Politics and policy
Beer prices to change every three months, starting July
Posted Sunday, June 17 2012 at 16:28
Beer and wine consumers are set to feel the heat of new regulations that will see prices of alcoholic drinks change every three months, as the Treasury seeks to boost the national tax kitty with a bigger cash contribution from merry makers.
Finance minister Njeru Githae on Thursday published a legal notice that will make excise taxes on beer and alcohol payable on retail prices, as opposed to previously when the levies were charged on ex-factory prices.
Mr Githae inserted the detail in a separate gazette notice that was published and tabled in Parliament on the same day, unlike in the past when finance ministers announced increases in taxes on alcoholic products in their main budget speech.
“The commissioner shall determine and publish in the gazette the retail selling price for (beer and wines) on a quarterly basis,” read part of the gazette notice. “Retail selling price means the average selling price, determined in accordance with these regulations, for the purposes of levying ad valorem excise duty,” added the new law which came into force on Friday.
Tax experts and beer manufacturer Keroche Breweries said the new rules are set to trigger a sharp increase in prices, dampening the spirits of consumers who assumed they had escaped the annual “sin tax” that the Treasury habitually loads onto alcohol drinkers.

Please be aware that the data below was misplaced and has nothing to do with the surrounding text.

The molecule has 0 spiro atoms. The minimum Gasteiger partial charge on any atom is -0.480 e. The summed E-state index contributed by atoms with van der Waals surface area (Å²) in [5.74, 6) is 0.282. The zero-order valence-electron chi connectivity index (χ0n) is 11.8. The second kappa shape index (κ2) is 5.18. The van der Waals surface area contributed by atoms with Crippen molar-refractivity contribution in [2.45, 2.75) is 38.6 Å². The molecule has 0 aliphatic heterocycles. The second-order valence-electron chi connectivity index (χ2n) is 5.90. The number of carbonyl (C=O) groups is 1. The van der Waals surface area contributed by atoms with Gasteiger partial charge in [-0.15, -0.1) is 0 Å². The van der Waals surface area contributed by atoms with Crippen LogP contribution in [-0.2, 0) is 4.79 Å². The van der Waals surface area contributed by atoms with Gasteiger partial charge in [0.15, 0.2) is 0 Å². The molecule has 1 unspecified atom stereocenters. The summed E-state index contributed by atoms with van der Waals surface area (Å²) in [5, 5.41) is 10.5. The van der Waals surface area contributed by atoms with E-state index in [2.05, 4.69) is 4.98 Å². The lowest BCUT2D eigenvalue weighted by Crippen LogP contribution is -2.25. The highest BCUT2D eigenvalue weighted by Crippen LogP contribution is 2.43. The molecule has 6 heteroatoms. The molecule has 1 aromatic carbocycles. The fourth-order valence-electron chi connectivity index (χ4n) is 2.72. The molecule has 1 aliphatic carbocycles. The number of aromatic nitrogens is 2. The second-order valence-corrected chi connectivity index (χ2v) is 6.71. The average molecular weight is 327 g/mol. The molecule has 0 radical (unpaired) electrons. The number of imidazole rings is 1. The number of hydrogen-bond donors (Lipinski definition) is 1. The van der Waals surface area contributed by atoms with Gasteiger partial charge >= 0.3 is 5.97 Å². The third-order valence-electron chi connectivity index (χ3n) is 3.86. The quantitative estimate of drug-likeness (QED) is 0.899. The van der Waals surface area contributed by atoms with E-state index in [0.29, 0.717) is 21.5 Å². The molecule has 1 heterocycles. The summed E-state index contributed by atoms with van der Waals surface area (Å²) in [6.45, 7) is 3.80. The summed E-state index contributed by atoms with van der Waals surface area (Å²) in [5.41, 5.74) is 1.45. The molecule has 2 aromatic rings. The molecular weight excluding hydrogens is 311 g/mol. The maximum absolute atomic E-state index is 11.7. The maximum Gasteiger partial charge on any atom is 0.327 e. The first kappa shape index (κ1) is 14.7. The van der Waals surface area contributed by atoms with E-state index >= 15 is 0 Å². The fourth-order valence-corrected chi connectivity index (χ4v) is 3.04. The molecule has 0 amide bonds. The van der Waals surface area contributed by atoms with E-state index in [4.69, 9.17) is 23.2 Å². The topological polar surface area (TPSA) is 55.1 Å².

The quarterly adjustment of retail prices also puts both consumers and manufacturers in an uncertain position with the possibility of up to four price changes in a year.
“The new (tax) model will work like the Value Added Tax and this will inevitably mean that consumers will have to pay more,” said the Keroche Breweries Managing Director Tabitha Karanja, adding that beer manufacturers will now increase their ex-factory prices, starting a chain reaction that will cascade to the consumers.
“Furthermore, if a bar in downtown Nairobi sells its beer at Sh120 per bottle but the retail price is later set at Sh150, the owners will have to adjust their prices upwards,” she added.
Beer consumers will also have to yield to a more robust National Agency for Campaign Against Drug Abuse (Nacada), whose budgetary allocation was increased by Sh1 billion to finance implementation of the Mututho Laws.
The Treasury had already signalled an intention to raise taxes on beer when it factored in a 20 per cent growth in excise tax revenue estimates for the financial year 2012/13.
According to the Treasury projections, taxes on beer are set to increase by Sh14 billion to Sh85 billion in the coming financial year.
Domestic excise duty comprises mainly taxes on alcohol, tobacco, soft drinks and bottled water and plastics, with the first two accounting for over 90 per cent of total collections.
Excise taxes on beer contribute over half of all the entire domestic excise taxes.
Mr Githae had actually already set the stage for the new taxation regime in the Finance Act 2012, but implementation of the changes failed to take off as regulations describing retail selling price (RSP) had not been set.